1. A HOME
a. What was the arrangement of the first home and family? Genesis 2:8; 1:28.
“The home of our first parents was to be a pattern for other homes as their children should go forth to occupy the earth. That home, beautified by the hand of God Himself, was not a gorgeous palace. Men, in their pride, delight in magnificent and costly edifices and glory in the works of their own hands; but God placed Adam in a garden. This was his dwelling. The blue heavens were its dome; the earth, with its delicate flowers and carpet of living green, was its floor; and the leafy branches of the goodly trees were its canopy. Its walls were hung with the most magnificent adornings—the handiwork of the great Master Artist. In the surroundings of the holy pair was a lesson for all time—that true happiness is found, not in the indulgence of pride and luxury, but in com-munion with God through His created works. If men would give less attention to the artificial, and would cul-tivate greater simplicity, they would come far nearer to answering the purpose of God in their crea-tion.”—Patriarchs and Prophets, pp. 49, 50.
2. A GARDEN
a. What occupation did Eden provide for our first parents? Genesis 2:15. Why is this so important for us today?
“Families and institutions should learn to do more in the cultivation and improvement of land. If people only knew the value of the products of the ground, which the earth brings forth in their season, more diligent efforts would be made to cultivate the soil. All should be acquainted with the special value of fruits and vegetables fresh from the orchard and garden.”—Counsels on Diet and Foods, p. 312.
“Better than any other inheritance of wealth you can give to your children will be the gift of a healthy body, a sound mind, and a noble character. Those who understand what constitutes life’s true success will be wise be-times. They will keep in view life’s best things in their choice of a home. . . .
“Go where, apart from the distractions and dissipations of city life, you can give your children your compan-ionship, where you can teach them to learn of God through His works, and train them for lives of integrity and usefulness.”—The Ministry of Healing, pp. 366, 367.
“To parents who are living in the cities the Lord is sending the warning cry, Gather your children into your own houses; gather them away from those who are disregarding the commandments of God, who are teaching and practicing evil. Get out of the cities as fast as possible.”—Medical Ministry, p. 310.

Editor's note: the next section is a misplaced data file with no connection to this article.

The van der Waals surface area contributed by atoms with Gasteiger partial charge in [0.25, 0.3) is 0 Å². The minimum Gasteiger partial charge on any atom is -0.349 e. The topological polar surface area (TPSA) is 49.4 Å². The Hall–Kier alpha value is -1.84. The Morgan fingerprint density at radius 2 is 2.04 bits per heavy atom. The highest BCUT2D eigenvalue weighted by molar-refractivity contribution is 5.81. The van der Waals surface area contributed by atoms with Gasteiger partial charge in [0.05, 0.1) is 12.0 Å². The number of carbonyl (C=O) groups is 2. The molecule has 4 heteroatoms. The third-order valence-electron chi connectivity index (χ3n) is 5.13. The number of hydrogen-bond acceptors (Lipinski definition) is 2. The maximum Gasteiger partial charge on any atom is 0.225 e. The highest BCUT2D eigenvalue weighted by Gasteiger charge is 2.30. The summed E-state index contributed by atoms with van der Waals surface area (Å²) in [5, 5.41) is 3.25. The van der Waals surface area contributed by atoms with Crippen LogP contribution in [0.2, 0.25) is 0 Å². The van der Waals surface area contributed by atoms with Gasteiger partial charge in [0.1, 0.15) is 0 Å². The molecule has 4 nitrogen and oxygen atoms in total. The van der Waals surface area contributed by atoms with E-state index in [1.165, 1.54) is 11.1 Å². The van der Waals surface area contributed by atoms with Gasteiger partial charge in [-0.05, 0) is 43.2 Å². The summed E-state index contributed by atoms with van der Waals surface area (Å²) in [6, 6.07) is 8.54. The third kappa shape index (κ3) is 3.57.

b. What does God teach us about practical work? 1 Thessalonians 4:11, 12.
“God appointed labor as a blessing to man, to occupy his mind, to strengthen his body, and to develop his fac-ulties. In mental and physical activity, Adam found one of the highest pleasures of his holy existence.”—The Faith I Live By, p. 232.
“Practical work encourages close observation and independent thought. Rightly performed, it tends to develop that practical wisdom which we call common sense. It develops ability to plan and execute, strengthens courage and perseverance, and calls for the exercise of tact and skill.”—Education, p. 220.
3. A PLACE OF LEARNING
a. What was among the lessons that Eden’s environment offered? Psalm 19:1, 2.
“The book of nature, which spread its living lessons before [our first parents], afforded an exhaustless source of instruction and delight. On every leaf of the forest and stone of the mountains, in every shining star, in earth and sea and sky, God’s name was written. With both the animate and the inanimate creation—with leaf and flower and tree, and with every living creature, from the leviathan of the waters to the mote in the sun-beam—the dwellers in Eden held converse, gathering from each the secrets of its life. God’s glory in the heav-ens, the innumerable worlds in their orderly revolutions, ‘the balancings of the clouds’ (Job 37:16), the mysteries of light and sound, of day and night—all were objects of study by the pupils of earth’s first school.”—Education, p. 21.
“Instead of dwelling where only the works of men can be seen, where the sights and sounds frequently suggest thoughts of evil, where turmoil and confusion bring weariness and disquietude, go where you can look upon the works of God. Find rest of spirit in the beauty and quietude and peace of nature. Let the eye rest on the green fields, the groves, and the hills. Look up to the blue sky, unobscured by the city’s dust and smoke, and breathe the invigorating air of heaven.”—The Ministry of Healing, p. 367.
b. What lessons are presented in the growth of plants? Luke 12:27.